The Visual On Demand Experience is the brainchild of the Scott Brown. His passion started in the late 90’s, in general contracting and plumbing design. After several patents and successful partnerships and licensing opportunities. Fast forward to 2011, the concept of VODXS was conceived as a Digital Display Water Faucet System with his co-founding partner Cory Galakatos. By 2012 a patent was issued, US D670,664 S, for the Visual On Demand Experience System.

It might not be all that obvious that a company who manufactures and distributes a patented faucet with an integrated LCD Screen world-wide would be in a position to disrupt the advertising industry through blockchain technologies, but often the best ideas come from outside their domains and strategic positioning of technology, relationships and locations.

VODXS is Universal Global Technology and media service provider, specializing in digital video advertising in stadiums, resorts, conference centers, casinos and other high traffic venues with the primary focus on “cleaning up” digital advertising with increased efficiency, transparency, cost reduction, and the elimination of fraud.

In the United States alone, there are more than 80 million plus faucets distributed across nearly 10 million public bathrooms. People wash their hands, on average, 6-10 times per day, amounting to 100s of billions of hand washing sessions annually in common area washrooms that would rapidly expands our reach, akin to shaving or drinking coffee, is something that nearly everyone does and therefore creates an intriguing opportunity to see how one might go about monetizing the practice.

In 2014, VODXS went mainstream with connected faucet. Deployed in various locations, including Caesars Harrah’s Casino Properties, streaming video ads was deemed a success during interviews with various people, and the establishment that bought the first units.

Today, more has over 1,000 active VODXSmartpoints are in 13 different countries with demand growing daily equaling over 17,000,000+ high value active engagements annually. Importantly, the team recognized the real power in their faucets and began to figure out how to connect them and, in the process, create a more effective means of advertising.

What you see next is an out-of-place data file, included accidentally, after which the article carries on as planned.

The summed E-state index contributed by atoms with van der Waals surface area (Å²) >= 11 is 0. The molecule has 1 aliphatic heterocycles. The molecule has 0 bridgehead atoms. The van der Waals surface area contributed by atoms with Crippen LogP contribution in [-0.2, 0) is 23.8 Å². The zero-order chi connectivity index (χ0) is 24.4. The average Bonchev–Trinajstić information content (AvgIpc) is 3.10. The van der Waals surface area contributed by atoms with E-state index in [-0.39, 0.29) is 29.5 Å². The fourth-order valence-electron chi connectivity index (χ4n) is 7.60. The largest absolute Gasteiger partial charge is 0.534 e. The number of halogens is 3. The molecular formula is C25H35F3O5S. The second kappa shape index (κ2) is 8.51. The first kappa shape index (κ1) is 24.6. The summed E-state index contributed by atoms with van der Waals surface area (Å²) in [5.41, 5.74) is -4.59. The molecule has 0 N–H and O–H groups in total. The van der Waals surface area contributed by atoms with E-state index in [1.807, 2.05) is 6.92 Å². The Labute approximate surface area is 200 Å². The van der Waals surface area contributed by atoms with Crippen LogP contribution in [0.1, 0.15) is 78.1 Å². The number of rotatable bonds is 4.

VODXS is committed to rapid expansion and market saturation, providing unique technology solutions that create revenue, measured and verifiable results, enhanced environments, promoting transactions and engagements.

What I learned about procrastination while scaling my startup to 4.2 million users
What I learned about procrastination while scaling my startup to 4.2 million users
Blog certified, November 16

By A Tank

Cozy.

That’s how I felt.

Tucked beneath what may have been the world’s softest blanket.

I took a deep breath and rolled onto my side. It was a familiar moment — the moment when my 6 a.m. alarm clock sounded, after a night of tossing and turning.

The moment when my daily responsibilities had yet to beckon me. The moment when the clouds of my imagination felt more real than writing lines of code.

In a few minutes, I would answer the same question I had faced every weekday for the past year:

Should I stay in bed or should I work on my side business?

At the time, I was working as a programmer for an NYC media company.

Balancing a full-time job with the responsibilities of scaling my startup, JotForm, taught me a lot about myself.

Among other things, I learned that I was somewhat risk-averse.

The typical path of raising venture capital wasn’t appealing to me. Additionally, as someone who highly values personal freedom, I didn’t want to make myself beholden to anyone.

This meant two things:

  1. I had to prioritize profitability from day one.